3. Despite its internal divisions, the PMDB expected to get at least four Ministries with the cabinet shuffle, maintaining control over Communications and Social Security while gaining two additional cabinet posts (Mines/Energy and Health). However, since its leaders were unable to reconcile the party's opposing wings in support of the government (19 of the 23 Senator and 52 of the 85 deputies agreed to join the government's support base, while the seven PMDB state governors opposed the move outright), initially President Lula appeared reluctant to award the party a fourth Ministry. Whether the PMDB ends up achieving its goal or not will depend upon whether it is able to retain control of Social Security, currently headed by Senator Romero Juca. Juca, who was nominated less than 4 months ago, is likely to lose his job and return to his Senate seat, from where he will try to defend himself from a set of criminal charges (unrelated to the current scandal) pending before the Supreme Court.
4. Lula seemed hopeful that an increase in the PMDB's profile would bring its opposing wings to his support base; however, soon after the July 6 announcement was made, the seven PMDB governors and the leadership of the party's opposition wing threatened to expel the new Ministers, which may force Lula to keep the Social Security portfolio with the PMDB. Meanwhile, the Speaker of the House's PP party made clear that its role in the Lula administration should be enhanced, perhaps requiring Lula to grant that party another Ministry.
PRESIDENT OF THE WORKER'S UNION BECOMES LABOR MINISTER --------------------------------------------- ----------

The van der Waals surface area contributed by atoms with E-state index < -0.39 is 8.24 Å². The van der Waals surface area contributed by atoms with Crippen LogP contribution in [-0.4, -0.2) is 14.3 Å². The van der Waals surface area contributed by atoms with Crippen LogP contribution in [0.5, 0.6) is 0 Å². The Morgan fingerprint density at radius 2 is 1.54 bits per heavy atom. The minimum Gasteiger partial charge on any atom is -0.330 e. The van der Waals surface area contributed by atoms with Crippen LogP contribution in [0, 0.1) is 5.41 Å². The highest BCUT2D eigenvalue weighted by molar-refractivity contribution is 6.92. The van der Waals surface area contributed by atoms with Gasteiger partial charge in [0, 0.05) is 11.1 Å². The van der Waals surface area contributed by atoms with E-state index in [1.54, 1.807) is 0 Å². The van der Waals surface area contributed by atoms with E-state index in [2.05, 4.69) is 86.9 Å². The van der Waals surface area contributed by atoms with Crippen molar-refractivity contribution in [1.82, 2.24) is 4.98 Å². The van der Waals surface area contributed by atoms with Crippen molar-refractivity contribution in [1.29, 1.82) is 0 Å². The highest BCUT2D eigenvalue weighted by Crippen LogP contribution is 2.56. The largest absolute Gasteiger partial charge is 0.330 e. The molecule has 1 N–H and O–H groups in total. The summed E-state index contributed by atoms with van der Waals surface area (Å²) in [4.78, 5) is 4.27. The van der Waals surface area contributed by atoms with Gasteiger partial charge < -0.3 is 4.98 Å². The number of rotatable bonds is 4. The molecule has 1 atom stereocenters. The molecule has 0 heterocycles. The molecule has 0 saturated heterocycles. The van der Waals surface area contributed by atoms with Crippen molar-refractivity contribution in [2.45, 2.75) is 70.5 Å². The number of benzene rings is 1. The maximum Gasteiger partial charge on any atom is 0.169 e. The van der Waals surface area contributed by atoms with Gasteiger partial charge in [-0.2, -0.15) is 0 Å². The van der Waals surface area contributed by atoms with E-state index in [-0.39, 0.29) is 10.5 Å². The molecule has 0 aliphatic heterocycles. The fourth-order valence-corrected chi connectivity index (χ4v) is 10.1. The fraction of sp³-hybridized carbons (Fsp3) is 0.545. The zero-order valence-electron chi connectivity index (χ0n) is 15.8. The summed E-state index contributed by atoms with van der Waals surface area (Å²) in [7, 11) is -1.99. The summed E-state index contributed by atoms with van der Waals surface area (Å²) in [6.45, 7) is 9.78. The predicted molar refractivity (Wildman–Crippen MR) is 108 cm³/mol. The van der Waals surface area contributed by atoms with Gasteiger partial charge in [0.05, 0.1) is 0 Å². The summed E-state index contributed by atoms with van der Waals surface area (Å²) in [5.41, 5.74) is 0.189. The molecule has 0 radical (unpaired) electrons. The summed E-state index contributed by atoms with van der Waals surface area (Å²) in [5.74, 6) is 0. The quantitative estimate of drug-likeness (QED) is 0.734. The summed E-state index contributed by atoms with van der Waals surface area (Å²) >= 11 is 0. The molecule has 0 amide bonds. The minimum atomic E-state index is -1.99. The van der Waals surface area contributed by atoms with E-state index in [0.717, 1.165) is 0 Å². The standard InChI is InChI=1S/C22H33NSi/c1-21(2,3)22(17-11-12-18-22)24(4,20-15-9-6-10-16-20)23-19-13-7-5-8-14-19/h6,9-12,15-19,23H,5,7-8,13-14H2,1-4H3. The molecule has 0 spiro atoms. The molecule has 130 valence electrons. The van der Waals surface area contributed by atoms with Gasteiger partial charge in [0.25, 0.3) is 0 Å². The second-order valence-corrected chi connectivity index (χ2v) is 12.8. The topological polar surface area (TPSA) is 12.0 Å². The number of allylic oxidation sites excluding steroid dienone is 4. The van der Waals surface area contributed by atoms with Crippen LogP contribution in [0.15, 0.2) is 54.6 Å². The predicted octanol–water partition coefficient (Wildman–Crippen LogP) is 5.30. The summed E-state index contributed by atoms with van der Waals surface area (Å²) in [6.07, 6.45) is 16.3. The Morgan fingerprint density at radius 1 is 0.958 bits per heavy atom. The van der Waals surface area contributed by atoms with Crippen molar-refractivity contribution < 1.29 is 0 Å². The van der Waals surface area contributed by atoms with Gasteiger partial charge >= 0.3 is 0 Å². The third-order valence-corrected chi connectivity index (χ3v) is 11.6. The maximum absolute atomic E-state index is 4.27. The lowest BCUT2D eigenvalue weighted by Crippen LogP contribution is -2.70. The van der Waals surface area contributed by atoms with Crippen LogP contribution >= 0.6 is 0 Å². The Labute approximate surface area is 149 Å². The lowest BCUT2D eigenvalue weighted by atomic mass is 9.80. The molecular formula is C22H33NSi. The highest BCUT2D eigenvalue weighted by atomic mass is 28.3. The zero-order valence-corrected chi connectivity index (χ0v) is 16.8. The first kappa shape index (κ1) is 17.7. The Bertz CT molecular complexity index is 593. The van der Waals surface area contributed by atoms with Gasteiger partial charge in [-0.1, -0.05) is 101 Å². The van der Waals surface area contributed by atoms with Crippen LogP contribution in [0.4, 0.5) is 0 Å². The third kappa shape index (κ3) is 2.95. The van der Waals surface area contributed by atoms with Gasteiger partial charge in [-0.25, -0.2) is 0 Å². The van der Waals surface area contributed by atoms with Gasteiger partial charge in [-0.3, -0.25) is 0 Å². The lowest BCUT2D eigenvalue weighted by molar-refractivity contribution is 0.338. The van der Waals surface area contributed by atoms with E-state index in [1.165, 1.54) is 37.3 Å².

5. On July 8, Lula announced the nomination of Worker's Union (CUT) President Luiz Marinho as his new Labor Minister. Marinho is close to President Lula and shares a common background: both were metalworkers, and both gained national recognition after being elected president of the worker's union for the Sao Paulo ABC region. Marinho is supported by the labor movement, and his nomination appeases sectors of the PT that opposed the appointment of Aldo Rebelo, the Presidency's Political Coordinator, to the Ministry of Labor. Marinho replaces Ricardo Berzoini, who will return to his Congressional seat.
OTHER POSSIBLE CABINET CHANGES ------------------------------
6. President Lula's two previous cabinet shuffles were long and public processes, and given the crisis scenario, it was expected that this round would go more quickly. However, the PMDB's inability to unite its wings has made the current process longer and more excruciating. More cabinet moves are expected in the coming days: cabinet officers tainted by scandal or who intend to run for office in the 2006 national elections will likely be asked to step down. Besides Social Security Minister Juca, those likely to leave include Central Bank President Meirelles (ref D), Planalto Communications Secretary Luiz Gushiken, who is gradually being drawn in to the corruption scandal, and Political Coordinator Aldo Rebelo, whose role might be reassigned to Jacques Wagner, the head of the Economic and Social Council. In addition, Lula might merge the Ministry of Cities and National Integration in a super-ministry under the control of Integration Minister Ciro Gomes, and install the Cities Minister Olivio Dutra as president of the Worker's Party (PT).
COMMENT: CABINET SHUFFLE NOT ENOUGH TO RESTORE CREDIBILITY --------------------------------------------- -------------
7. The cabinet shuffle will not make Lula's political position any worse as the corruption scandals batter Brasilia. But taken alone, it will not be enough to restore the GoB's credibility and momentum. The fact that Lula's only option is to count on a divided and fractious PMDB party, has shown that the GoB's (and the PT's) inability to rise above the current scandal and re-establish its Congressional support base may compromise the administration's future agenda, including Lula's reelection.